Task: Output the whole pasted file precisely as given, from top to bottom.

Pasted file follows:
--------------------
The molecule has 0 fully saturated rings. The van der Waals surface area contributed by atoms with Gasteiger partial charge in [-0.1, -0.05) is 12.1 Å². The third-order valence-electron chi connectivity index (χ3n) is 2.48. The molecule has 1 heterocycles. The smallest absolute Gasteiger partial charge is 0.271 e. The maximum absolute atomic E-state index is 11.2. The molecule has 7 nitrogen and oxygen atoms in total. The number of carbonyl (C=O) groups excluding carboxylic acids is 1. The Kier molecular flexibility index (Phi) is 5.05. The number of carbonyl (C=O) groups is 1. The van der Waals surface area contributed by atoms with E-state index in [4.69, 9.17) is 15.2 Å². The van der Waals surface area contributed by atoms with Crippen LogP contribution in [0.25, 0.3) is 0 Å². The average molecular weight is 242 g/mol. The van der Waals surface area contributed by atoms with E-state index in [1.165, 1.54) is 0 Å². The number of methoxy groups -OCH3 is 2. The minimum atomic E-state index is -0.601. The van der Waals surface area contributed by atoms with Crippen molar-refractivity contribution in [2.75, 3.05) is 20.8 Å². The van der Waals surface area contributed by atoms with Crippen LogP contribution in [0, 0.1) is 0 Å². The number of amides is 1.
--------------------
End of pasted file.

The molecule has 0 fully saturated rings. The van der Waals surface area contributed by atoms with Gasteiger partial charge in [-0.1, -0.05) is 12.1 Å². The third-order valence-electron chi connectivity index (χ3n) is 2.48. The molecule has 1 heterocycles. The smallest absolute Gasteiger partial charge is 0.271 e. The maximum absolute atomic E-state index is 11.2. The molecule has 7 nitrogen and oxygen atoms in total. The number of carbonyl (C=O) groups excluding carboxylic acids is 1. The Kier molecular flexibility index (Phi) is 5.05. The number of carbonyl (C=O) groups is 1. The van der Waals surface area contributed by atoms with E-state index in [4.69, 9.17) is 15.2 Å². The van der Waals surface area contributed by atoms with Crippen LogP contribution in [0.25, 0.3) is 0 Å². The average molecular weight is 242 g/mol. The van der Waals surface area contributed by atoms with E-state index in [1.165, 1.54) is 0 Å². The number of methoxy groups -OCH3 is 2. The minimum atomic E-state index is -0.601. The van der Waals surface area contributed by atoms with Crippen molar-refractivity contribution in [2.75, 3.05) is 20.8 Å². The van der Waals surface area contributed by atoms with Crippen LogP contribution in [0, 0.1) is 0 Å². The number of amides is 1.